Saturday, April 1, 2017


309. Being involved, in knowledge, nature, and organization

It is an old idea and ideal of knowledge, starting with the ancient Greeks and continuing into modern Western philosophy, with René Descartes, to see knowledge as contemplation of an eternal truth. That contemplation is also the root meaning of the word ‘theory’. The knowing subject is a spectator, standing outside the object that is contemplated.

This spectator theory of knowledge has had far ranging implications, spilling over beyond theory of knowledge and science, into views of nature, and of organizations, in management.

In Western philosophy of knowledge it yielded the claim of objective knowledge, and the Cartesian duality of mind and body, and in theory of meaning, with meaning seen as reference to something.  Concerning knowledge, the problem then was how cognition is able to grasp reality without being part of it, immersed in it. That yielded the split between idealism, where reality is seen as conceived mentally, and realism, where mind is seen as an inscription in the brain of reality by means of elementary perception.

A better position, in my view, arose in American pragmatist philosophy, some 100 years ago (with Peirce, James, and Dewey), adopted in different ways by continental philosophers such as Nietzsche, Wittgenstein, and Heidegger. Its view, which I adopt, is the constructivist one that cognitive structures guide action but are also formed in it. Not a static  view of contemplation but a process view of involvement. One tries to assimilate perception and experience in existing mental structures, but when fit fails, the mind accommodates to the misfits, in some way, elaborated earlier in this blog. In this way, the knowing subject is involved in the object, and vice versa.

This creates a problem of truth, since knowledge now is a mental construction. In pragmatist philosophy, objective truth is replaced by the notion of ‘warranted assertibility’, where ‘working’ in practice is an important criterion of ‘truth’ or ‘warrant’. Meanings of words depend on use, in ‘language games’, as Wittgenstein proposed. Truth is not a given outcome but a process of dialogue.

The implication is that while scientists should to their utmost to be objective and detached, they cannot fully succeed, and they should recognize that even their thought is involved in premises, disciplinary perspectives and methods, and value judgements, implicit or explicit, in choices and the framing of research questions. To mend this, scientists need to be involved in application of their results, and the ‘stakeholders’ associated with it need to be involved in the formulation of goals and the application of research.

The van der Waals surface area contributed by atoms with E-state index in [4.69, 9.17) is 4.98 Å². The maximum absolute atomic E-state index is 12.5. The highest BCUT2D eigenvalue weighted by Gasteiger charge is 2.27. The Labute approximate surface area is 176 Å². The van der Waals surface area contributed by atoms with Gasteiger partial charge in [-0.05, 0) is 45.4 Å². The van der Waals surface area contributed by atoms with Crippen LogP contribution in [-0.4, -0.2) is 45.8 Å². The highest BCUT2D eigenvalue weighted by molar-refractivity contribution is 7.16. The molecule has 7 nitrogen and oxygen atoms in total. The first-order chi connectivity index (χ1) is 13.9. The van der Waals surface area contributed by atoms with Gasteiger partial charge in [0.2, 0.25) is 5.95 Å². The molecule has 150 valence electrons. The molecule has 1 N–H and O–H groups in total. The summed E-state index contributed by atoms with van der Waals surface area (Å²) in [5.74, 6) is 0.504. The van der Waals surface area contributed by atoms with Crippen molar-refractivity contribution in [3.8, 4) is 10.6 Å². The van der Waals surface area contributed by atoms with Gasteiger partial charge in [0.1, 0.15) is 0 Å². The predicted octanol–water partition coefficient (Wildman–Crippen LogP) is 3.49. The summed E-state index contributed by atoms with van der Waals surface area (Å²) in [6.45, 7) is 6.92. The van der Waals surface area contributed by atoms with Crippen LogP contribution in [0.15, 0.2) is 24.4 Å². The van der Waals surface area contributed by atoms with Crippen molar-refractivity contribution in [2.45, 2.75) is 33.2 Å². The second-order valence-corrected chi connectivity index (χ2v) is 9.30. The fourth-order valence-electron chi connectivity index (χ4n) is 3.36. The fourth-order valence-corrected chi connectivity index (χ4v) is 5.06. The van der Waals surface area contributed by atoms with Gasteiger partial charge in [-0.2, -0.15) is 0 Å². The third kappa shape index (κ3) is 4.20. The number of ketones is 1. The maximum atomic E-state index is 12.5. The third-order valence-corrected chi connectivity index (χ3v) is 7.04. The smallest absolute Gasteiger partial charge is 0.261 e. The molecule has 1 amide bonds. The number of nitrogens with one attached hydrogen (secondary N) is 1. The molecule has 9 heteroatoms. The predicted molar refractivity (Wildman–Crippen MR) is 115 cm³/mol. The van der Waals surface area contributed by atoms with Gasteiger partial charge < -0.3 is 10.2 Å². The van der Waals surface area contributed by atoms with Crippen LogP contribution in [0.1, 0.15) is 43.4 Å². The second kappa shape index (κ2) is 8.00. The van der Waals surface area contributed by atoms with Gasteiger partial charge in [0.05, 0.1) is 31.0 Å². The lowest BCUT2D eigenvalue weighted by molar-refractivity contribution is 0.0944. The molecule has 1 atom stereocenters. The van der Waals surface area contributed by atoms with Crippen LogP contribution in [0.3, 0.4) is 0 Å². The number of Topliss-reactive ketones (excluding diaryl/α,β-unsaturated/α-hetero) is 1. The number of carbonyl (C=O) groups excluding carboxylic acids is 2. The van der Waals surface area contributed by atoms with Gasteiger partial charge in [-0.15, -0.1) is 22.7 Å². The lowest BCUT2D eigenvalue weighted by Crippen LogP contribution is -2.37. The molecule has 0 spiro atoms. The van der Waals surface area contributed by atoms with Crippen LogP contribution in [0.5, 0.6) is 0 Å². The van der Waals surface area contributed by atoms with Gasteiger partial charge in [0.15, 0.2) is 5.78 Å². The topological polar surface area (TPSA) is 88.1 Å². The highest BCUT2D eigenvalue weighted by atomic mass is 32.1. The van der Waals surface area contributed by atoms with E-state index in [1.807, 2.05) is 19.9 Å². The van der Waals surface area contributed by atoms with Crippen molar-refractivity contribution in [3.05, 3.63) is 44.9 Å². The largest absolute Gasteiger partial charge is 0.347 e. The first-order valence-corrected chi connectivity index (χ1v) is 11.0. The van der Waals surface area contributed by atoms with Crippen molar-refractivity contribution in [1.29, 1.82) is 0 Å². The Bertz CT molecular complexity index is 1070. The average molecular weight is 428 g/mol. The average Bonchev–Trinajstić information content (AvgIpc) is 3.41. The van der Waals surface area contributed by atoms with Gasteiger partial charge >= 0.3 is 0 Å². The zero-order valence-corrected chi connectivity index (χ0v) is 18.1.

Concerning nature, the outside view, separating man from his environment, has led to an instrumental, manipulative practice, increasingly destructive of the environment. This is connected with the dominant value and virtue of utility in liberal, Western thought, which neglects the intrinsic value of nature, and virtues of care. Instead, dealing with nature should be based on a feeling of being involved in nature.  

In management theory and practice, the outside view sees people as instruments, neglecting the intrinsic value of human relationships, and virtues of justice. Economic theory of organization has been governed by the idea that a ‘principal’ (a nicer word than ‘boss’) governs an ‘agent’ (a nicer word than ‘labourer’), sets the goals and targets that the agent must achieve. Supervision is seen as control, measuring performance against pre-set standards.

The absurd situation then arises that people are employed, as professionals, in present ‘knowledge  society’, because they have knowledge and skills that management does not have and yet management, as the ‘principal’, has the pretence of being able to judge what the professionals do.  

In the neo-liberal drive of privatization and liberalization of public services (such as health care), and market-like incentives in services that are still run publicly, this idea of control has also proliferated, in top-down ‘accounting for performance’, according to set protocols. This is done in spite of the scientific literature on ‘communities of practice’, which shows that professional practice is too complex and variable, because context-dependent, to be caught in such protocols.

This type of control turned out to be needed because markets don’t really work when users cannot judge quality of the ‘product’ (as in health care). So what was started from a market ideology of freedom from interference, laissez faire, ended up in a baroque rigmarole of control.

There is an alternative form of ‘horizontal’ form of control that entails involvement of the control agency in the object of control, which is involved in the specification and application of controls (see item 75 of this blog).